Kishangarh, has been a business hub for marble and marble-made sculptures since long. It has recently transformed into one of India’s largest marble processing and sales hub.
 
This transition began in 2003 when the idea of a dumping yard was conceived by RICCO (Rajasthan State Industrial Development & Investment Corporation) and the Kishangarh Marble Association. Initially it was intended as a place to dispose of leftover marble waste. But the amount collected grew so vast that it formed hills. This massive accumulation gave rise to what is now called “Dumping Yard of Kishangarh.”
 
Interestingly, this peculiar site has become an unexpected tourist attraction in Rajasthan due to its resemblance to snow-covered terrain. The white slurry created by the marble dust gives an impression of pure white snow blanketing the area. Thus, Dumping Yard Kishangarh has earned another name – Snow Yard – drawing visitors intrigued by this unique sight.
 
The Dumping Yard Kishangarh, a massive landfill spanning approximately 220 acres of land, was constructed by the govt. in 2009 as part of the Cluster Project to address waste management challenges effectively. Two hundred tankers specifically designed for dumping slurry waste were pressed into service. The project was completed in 2015.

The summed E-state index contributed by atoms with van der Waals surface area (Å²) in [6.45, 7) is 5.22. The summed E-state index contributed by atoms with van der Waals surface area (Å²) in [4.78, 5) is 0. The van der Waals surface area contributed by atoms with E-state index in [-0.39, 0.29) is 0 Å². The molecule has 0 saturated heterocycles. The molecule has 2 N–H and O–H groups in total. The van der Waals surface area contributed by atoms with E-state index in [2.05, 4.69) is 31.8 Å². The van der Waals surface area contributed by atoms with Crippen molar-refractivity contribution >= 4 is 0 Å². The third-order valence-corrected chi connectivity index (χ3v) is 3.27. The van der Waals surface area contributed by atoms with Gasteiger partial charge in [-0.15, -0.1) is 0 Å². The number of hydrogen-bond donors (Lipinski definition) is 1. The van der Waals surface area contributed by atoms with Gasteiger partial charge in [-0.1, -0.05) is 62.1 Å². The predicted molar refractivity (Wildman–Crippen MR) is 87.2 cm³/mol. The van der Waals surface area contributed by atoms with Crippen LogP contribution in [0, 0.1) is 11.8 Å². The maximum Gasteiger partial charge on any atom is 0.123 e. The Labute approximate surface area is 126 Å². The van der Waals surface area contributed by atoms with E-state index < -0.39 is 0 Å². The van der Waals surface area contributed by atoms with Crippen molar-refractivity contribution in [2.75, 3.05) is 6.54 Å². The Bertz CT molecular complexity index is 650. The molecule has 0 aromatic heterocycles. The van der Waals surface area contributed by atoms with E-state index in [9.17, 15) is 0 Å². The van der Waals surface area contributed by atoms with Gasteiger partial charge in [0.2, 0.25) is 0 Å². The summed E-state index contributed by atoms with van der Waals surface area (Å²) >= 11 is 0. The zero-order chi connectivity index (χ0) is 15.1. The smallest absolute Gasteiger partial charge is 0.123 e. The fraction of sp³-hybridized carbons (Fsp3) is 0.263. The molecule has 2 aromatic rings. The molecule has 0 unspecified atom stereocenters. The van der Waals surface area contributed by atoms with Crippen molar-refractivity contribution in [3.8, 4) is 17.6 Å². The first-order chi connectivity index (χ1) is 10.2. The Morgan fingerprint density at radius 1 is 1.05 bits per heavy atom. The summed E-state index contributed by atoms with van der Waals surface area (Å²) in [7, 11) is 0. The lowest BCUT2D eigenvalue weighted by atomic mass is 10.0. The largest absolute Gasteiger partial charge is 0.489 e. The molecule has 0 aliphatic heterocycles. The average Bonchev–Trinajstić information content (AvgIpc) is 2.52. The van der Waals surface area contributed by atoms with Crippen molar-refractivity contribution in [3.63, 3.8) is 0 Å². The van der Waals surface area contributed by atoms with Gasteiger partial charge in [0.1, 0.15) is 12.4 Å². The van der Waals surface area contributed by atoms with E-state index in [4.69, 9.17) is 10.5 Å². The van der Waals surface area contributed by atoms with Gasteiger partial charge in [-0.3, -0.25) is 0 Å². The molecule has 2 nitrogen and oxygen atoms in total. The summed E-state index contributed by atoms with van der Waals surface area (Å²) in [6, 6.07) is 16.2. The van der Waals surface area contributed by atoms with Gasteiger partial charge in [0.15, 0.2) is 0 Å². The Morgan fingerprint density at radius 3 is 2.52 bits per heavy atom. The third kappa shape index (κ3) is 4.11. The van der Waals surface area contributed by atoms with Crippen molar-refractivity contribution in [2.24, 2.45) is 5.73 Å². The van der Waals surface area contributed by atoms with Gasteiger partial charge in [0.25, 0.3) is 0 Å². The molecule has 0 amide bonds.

Surprisingly enough, rather than being regarded solely as a wasteland, this peculiar location has gained widespread fame as a tourist destination for its unique characteristic – milky white mountains formed entirely from discarded marble slurry.
 
Presently it has become a popular choice for fashion shoots, videography sessions, photography enthusiasts seeking captivating backdrops, and even low-budget films where it occasionally doubles as an unconventional substitute for snowscapes.
 
Visit this place in all seasons, especially in the winter and rainy season, pits filled with water, transforming into small ponds, and creating an island-like appearance. If you visit at a time, when there is bright sunshine- wear dark spectacles.
 
The Flag-Sellers
 
I reached Rajasthan on 21 Jan. the day before the consecration of Ram Janmabhoomi Temple. On my way I saw flags with the picture of Hanuman and Ram-Seeta being sold almost at every bazaar and traffic posts.
 
I returned on 25 Jan. the day before 75th Republic Day. On my way back to the airport I saw National Flags being sold. And the same people were selling them.
 
We could not meet
 
French President Macron was visiting Jaipur on the day I was leaving the city. He was arriving around the time I should have been at the airport. However, on my way to the airport I was caught in a massive traffic jam.
 
So we could not meet.
 
It was a different issue, that the traffic jam was caused because of the security bandobast for his arrival.

Disclaimer:

This is the personal opinion of the author. The views expressed in this write-up have nothing to do with www.prameyanews.com.